The New York Times Bits blog outlines twitter’s plan to link shopping advice with purchasing. If you are a consumer looking for the best value, this news ranks high on the “how cool is that? I can’t wait!” chart. If you run a company providing goods and service, you better start getting ready. Now. Your world is about to change.
According to the post, “twitter would couple e-commerce with advice from other shoppers.” This combination should strike fear in every ecommerce company whose service is less than five stars. And, if you provide five star service, you should be a little nervous because advice is very different from reviews. Advice is personal.
Reviews are already available on consumer sites and at ecommerce companies for a wide range of products and services. They typically include a rating and commentary. Shoppers have to filter through the messages to see which ones apply to their concerns.
Twitter offers a dialogue.
Instead of reading static copy and trying to determine if the information is accurate, shoppers will be able to ask the reviewer questions. The direct contact provides consumers the ability to measure credibility. They can find out if the reviewer is your mother, an alienated ex-employee, or a legitimate customer providing the commentary.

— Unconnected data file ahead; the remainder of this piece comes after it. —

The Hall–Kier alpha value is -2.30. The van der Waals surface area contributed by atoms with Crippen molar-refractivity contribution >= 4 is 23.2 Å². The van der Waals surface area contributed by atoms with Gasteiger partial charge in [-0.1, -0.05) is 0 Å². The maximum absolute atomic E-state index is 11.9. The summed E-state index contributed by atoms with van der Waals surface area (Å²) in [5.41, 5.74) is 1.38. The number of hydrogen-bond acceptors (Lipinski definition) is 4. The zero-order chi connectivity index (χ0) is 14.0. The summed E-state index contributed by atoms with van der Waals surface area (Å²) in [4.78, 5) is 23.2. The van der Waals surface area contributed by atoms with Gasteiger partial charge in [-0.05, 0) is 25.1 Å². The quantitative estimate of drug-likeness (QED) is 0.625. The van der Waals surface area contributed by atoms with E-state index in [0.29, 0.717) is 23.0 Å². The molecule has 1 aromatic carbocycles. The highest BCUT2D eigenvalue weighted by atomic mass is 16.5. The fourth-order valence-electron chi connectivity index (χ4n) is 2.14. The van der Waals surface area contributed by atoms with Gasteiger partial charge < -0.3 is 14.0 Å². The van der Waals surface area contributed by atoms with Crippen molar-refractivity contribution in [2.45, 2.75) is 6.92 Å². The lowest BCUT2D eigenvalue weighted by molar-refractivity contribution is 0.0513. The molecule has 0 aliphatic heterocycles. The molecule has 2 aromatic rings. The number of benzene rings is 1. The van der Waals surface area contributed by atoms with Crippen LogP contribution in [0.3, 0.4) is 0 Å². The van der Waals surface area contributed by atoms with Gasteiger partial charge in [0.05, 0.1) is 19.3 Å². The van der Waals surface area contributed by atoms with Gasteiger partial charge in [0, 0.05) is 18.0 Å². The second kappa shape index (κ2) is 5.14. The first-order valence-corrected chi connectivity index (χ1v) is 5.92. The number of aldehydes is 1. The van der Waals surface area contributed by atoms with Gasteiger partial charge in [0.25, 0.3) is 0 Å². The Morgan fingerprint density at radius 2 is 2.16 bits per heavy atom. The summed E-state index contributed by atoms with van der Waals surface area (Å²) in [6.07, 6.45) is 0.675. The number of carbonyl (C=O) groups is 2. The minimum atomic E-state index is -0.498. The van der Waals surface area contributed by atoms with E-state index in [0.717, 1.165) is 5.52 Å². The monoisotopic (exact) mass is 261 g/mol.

This direct communication with people who have purchased your products or services provides an inside look into your operations. Any question you can imagine (and some you can’t) will be asked. And, it will be answered by someone unaffiliated with your company. You will have very little control over your brand’s service image.
Join in before you’re left out.
While you can’t control your image, you can manage it if you are an active participant in the social media world. Your first step is to establish a presence. Start with twitter and other popular platforms. Watch the horizon for emerging sites so you can stay ahead of your competition.
Once you’ve chosen your platforms of choice, start a dialogue. Let people get to know you and your brand. Respond to every mention of your company or products. Be appreciative of positive comments, correct erroneous ones, and resolve any issues.
The second step (to be completed simultaneously with the first one) is to get your operational house in order. If you have any issues that you don’t want in the public domain, resolve them. Ship orders in a timely manner, Insure high quality products. Serve your customers well. Keeping your customers happy reduces negative comments.
Think of the online world as your hometown community (just a lot bigger.) You’ll see trendsetters, followers, and gossipers. Make all of them your friends. They control your revenue.
How do you think twitter’s business model will affect your business?